As far as the experience once we boarded the flight itself, I will say that I was  actually very impressed. Having flowing in Delta’s top-end cabins many times previously – I doubted that this new(ish) Delta One product would be able to deliver anything extra special. Admittedly, I don’t know that it would have been that much different than business class, but I think there were a few things here and there that made the prestige a bit more grand.

After being seated, we had the customary offer (for business/first class at least) of champagne, which we were definitely not going to refuse since this was the start of our trip of a lifetime. Beyond that, the flight had a proper dinner course, with all sorts of accompaniments, snacks, and beverage choices (even including careful touches like offering Port wine with the dessert). Just before arrival into Hong Kong.

Til Next Time,

Michael

For our one year anniversary, my wife decided that we should go on a “real” honeymoon. I use quotation marks because, by all accounts, we did go on a proper honeymoon the first time around (see posts on Tulum – we spent 6 days there and had a blast!). However, since we were nearly out of paid time off at the end of 2016 when we got married, we didn’t get to do a lengthier couple week trip to really relax. So – this is why I refer to it as our “Anniversamoon”, or as you’ll see in upcoming posts – our “Asiaversary”.

Here is a brief overview of our itinerary, and I will be sure to add all the details in upcoming posts (from things like flight, hotel, food, activity, and entertainment perspectives):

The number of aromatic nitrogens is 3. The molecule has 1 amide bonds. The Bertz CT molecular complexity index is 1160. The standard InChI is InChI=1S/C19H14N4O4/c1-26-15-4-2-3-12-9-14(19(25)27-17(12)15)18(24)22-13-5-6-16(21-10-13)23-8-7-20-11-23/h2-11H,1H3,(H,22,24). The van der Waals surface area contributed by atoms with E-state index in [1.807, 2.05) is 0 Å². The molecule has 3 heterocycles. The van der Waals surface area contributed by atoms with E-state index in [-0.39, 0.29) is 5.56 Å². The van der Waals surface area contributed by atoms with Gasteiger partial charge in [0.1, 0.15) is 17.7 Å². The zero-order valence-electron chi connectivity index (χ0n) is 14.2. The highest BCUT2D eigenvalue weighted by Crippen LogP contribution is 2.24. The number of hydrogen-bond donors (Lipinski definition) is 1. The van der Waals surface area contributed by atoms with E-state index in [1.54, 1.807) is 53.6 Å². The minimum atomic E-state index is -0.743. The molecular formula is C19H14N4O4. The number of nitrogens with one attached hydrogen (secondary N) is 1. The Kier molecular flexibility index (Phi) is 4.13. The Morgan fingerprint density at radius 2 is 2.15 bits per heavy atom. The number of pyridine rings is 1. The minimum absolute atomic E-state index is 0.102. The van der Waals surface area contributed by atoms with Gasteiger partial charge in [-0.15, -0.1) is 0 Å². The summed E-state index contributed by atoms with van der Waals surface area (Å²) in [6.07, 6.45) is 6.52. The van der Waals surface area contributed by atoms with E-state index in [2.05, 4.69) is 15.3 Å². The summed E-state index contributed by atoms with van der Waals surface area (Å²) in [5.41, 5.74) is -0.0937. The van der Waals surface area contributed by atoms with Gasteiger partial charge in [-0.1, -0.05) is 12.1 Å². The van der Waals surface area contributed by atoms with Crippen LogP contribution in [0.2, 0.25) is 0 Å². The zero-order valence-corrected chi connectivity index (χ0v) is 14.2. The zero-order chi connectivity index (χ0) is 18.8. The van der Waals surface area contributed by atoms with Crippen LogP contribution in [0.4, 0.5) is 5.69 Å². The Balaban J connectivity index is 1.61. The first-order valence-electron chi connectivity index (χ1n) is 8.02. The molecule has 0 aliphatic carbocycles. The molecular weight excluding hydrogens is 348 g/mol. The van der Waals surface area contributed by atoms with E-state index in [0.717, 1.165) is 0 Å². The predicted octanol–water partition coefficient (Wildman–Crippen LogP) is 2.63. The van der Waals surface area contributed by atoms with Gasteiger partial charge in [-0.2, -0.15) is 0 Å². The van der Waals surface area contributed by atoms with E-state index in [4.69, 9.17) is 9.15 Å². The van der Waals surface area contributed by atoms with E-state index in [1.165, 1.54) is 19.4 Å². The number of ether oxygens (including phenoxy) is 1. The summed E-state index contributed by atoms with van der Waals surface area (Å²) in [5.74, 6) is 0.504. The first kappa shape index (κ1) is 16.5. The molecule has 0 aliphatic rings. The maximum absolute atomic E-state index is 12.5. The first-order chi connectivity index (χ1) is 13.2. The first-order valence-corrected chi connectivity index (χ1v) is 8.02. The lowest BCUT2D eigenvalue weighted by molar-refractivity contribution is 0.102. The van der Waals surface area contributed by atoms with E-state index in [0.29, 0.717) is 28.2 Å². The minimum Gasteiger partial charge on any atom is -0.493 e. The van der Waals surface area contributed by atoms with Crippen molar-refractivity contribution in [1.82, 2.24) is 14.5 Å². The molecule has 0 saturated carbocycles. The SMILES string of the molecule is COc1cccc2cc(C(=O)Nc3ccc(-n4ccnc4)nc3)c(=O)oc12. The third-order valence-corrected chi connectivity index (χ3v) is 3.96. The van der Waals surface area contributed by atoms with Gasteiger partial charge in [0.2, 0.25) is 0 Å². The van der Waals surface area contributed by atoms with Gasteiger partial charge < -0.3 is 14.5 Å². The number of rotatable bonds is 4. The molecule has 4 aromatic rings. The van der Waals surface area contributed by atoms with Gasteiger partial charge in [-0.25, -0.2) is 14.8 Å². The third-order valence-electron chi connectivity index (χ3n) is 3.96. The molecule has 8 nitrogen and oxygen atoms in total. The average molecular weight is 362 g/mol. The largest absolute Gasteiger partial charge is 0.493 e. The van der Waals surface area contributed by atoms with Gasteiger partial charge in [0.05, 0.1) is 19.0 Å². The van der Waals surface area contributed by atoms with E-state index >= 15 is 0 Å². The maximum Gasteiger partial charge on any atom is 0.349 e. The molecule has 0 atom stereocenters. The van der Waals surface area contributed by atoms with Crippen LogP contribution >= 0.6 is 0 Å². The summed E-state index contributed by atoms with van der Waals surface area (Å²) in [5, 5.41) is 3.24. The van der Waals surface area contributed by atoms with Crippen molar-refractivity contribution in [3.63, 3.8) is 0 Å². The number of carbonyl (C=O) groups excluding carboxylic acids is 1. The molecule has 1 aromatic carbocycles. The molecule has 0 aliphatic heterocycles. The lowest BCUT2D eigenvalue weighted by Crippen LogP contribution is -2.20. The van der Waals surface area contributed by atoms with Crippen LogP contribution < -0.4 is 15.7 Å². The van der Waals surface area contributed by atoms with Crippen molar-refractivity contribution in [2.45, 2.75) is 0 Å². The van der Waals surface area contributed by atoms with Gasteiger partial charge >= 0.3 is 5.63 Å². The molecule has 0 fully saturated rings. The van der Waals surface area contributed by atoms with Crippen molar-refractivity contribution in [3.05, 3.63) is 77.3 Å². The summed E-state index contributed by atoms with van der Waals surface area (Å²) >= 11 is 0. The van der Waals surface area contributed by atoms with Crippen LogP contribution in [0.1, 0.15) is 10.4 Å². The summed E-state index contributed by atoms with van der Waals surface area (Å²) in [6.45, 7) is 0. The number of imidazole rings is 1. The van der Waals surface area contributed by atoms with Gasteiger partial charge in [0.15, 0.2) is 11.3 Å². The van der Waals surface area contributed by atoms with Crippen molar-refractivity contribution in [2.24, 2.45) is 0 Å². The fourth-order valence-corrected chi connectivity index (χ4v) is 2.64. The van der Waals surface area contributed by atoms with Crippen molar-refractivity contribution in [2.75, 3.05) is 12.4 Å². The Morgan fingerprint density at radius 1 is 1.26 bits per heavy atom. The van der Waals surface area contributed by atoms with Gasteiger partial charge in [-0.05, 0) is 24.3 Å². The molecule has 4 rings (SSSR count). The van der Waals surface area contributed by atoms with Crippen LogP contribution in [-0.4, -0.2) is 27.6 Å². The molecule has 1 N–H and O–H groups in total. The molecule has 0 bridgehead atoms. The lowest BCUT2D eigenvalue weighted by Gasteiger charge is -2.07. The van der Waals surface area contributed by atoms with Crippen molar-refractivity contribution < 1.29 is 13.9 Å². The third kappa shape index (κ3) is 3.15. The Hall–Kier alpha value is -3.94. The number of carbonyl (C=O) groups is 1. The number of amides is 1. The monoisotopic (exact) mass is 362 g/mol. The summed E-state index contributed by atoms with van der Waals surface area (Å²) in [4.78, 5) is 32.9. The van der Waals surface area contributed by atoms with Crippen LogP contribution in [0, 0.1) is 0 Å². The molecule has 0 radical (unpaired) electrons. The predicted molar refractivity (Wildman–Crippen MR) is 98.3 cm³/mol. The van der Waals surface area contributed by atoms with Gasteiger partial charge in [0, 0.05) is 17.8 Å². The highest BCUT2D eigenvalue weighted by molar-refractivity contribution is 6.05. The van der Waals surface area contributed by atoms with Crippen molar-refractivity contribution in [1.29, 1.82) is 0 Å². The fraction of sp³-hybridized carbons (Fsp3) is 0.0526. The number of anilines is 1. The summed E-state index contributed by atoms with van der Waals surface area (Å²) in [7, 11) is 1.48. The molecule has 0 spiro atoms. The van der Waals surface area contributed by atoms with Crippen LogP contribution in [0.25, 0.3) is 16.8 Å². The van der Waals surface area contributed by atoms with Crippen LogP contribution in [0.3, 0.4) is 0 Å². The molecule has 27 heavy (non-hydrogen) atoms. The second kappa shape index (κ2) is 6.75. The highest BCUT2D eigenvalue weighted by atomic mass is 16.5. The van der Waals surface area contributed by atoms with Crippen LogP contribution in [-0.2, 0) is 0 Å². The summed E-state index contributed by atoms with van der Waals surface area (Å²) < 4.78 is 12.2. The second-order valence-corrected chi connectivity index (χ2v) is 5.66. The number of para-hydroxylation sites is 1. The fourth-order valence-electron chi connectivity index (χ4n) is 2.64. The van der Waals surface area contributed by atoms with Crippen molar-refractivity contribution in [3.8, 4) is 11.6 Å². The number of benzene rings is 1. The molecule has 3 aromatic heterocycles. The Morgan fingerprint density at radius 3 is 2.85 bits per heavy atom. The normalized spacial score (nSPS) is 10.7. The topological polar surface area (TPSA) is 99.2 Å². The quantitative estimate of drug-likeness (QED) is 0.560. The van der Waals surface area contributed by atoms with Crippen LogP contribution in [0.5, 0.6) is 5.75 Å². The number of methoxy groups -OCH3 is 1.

Asiaversary Itinerary

As you can see, we had quite a diverse range of stops, as well as carriers (and lodging types). Our major stops were Hong Kong, Chiang Mai, Phuket (well, the islands near Phuket really), and Bangkok. We learned a lot, had a blast, and can’t wait to share more.

Hope you enjoy!

Til Next Time,

Michael

Cast

Cast: our favorite happy place in Dry Creek Valley

On our third day in Napa (a Saturday, and our friend Jamie’s birthday), we decided to venture over to Sonoma. It was Katy and I’s day to plan, and we really wanted to expose the group to a side of wine country they had likely never seen (i.e. the less snooty, more affordable side!).

Something different this trip: we had a limo taking us around all day. It was the first time Katy and I had done this and it was definitely a much safer alternative that allowed us to focus more on our time with friends (instead of navigating, losing cell service, etc etc). This did present some challenges, though, in terms of staying on schedule. Admittedly, the group was a bit more relaxed and leisurely than we predicted, so missing out on one tasting wasn’t the end of the world.

We originally aimed to do Cast, a possible flex option before lunch, Imagery, Eric Ross, and Saintsbury. We only ended up getting to Cast, Eric Ross, and Saintsbury. It was still a blast!

The reviews from day three:

  • Cast
    • Wine Score: 9/10
    • Property/Tasting Room Score: 9/10
    • Notes: Very consistent with our prior trips (this was at least our 3rd visit to the vineyard).
  • Eric Ross
    • Wine Score: 8/10
    • Property/Tasting Room Score: 8/10
    • Notes: While it was very enjoyable (similar to our prior visits), we were a bit turned off this time because we were not greeted as favorably because we were a large group. Considering this is the type of place that doesn’t really accommodate large groups, we shouldn’t have been too upset about it, but the fact that we did reserve in advance left us a bit sad. Once the owner came over though and put two-and-two together – they did seem to be much warmer with us.
  • Saintsbury
    • Wine Score: 9/10
    • Property/Tasting Room Score: 10/10